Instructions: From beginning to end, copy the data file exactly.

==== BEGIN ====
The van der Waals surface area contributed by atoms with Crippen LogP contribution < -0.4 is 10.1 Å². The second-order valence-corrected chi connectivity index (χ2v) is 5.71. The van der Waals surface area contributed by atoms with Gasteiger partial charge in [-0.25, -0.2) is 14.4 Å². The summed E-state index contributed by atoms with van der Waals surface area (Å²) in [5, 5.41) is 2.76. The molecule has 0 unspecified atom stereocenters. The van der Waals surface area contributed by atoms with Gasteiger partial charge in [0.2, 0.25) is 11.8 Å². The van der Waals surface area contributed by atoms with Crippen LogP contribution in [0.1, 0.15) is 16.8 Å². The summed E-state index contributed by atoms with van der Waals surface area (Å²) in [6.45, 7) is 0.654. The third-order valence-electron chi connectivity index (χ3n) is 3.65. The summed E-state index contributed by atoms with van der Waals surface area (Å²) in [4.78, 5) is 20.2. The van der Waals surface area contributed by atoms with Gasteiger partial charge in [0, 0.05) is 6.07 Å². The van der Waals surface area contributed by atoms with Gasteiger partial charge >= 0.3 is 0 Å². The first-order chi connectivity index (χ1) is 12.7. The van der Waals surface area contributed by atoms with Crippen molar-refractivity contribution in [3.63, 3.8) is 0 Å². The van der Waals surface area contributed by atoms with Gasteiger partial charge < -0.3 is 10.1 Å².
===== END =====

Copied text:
The van der Waals surface area contributed by atoms with Crippen LogP contribution < -0.4 is 10.1 Å². The second-order valence-corrected chi connectivity index (χ2v) is 5.71. The van der Waals surface area contributed by atoms with Gasteiger partial charge in [-0.25, -0.2) is 14.4 Å². The summed E-state index contributed by atoms with van der Waals surface area (Å²) in [5, 5.41) is 2.76. The molecule has 0 unspecified atom stereocenters. The van der Waals surface area contributed by atoms with Gasteiger partial charge in [0.2, 0.25) is 11.8 Å². The van der Waals surface area contributed by atoms with Crippen LogP contribution in [0.1, 0.15) is 16.8 Å². The summed E-state index contributed by atoms with van der Waals surface area (Å²) in [6.45, 7) is 0.654. The third-order valence-electron chi connectivity index (χ3n) is 3.65. The summed E-state index contributed by atoms with van der Waals surface area (Å²) in [4.78, 5) is 20.2. The van der Waals surface area contributed by atoms with Gasteiger partial charge in [0, 0.05) is 6.07 Å². The van der Waals surface area contributed by atoms with Gasteiger partial charge >= 0.3 is 0 Å². The first-order chi connectivity index (χ1) is 12.7. The van der Waals surface area contributed by atoms with Crippen molar-refractivity contribution in [3.63, 3.8) is 0 Å². The van der Waals surface area contributed by atoms with Gasteiger partial charge < -0.3 is 10.1 Å².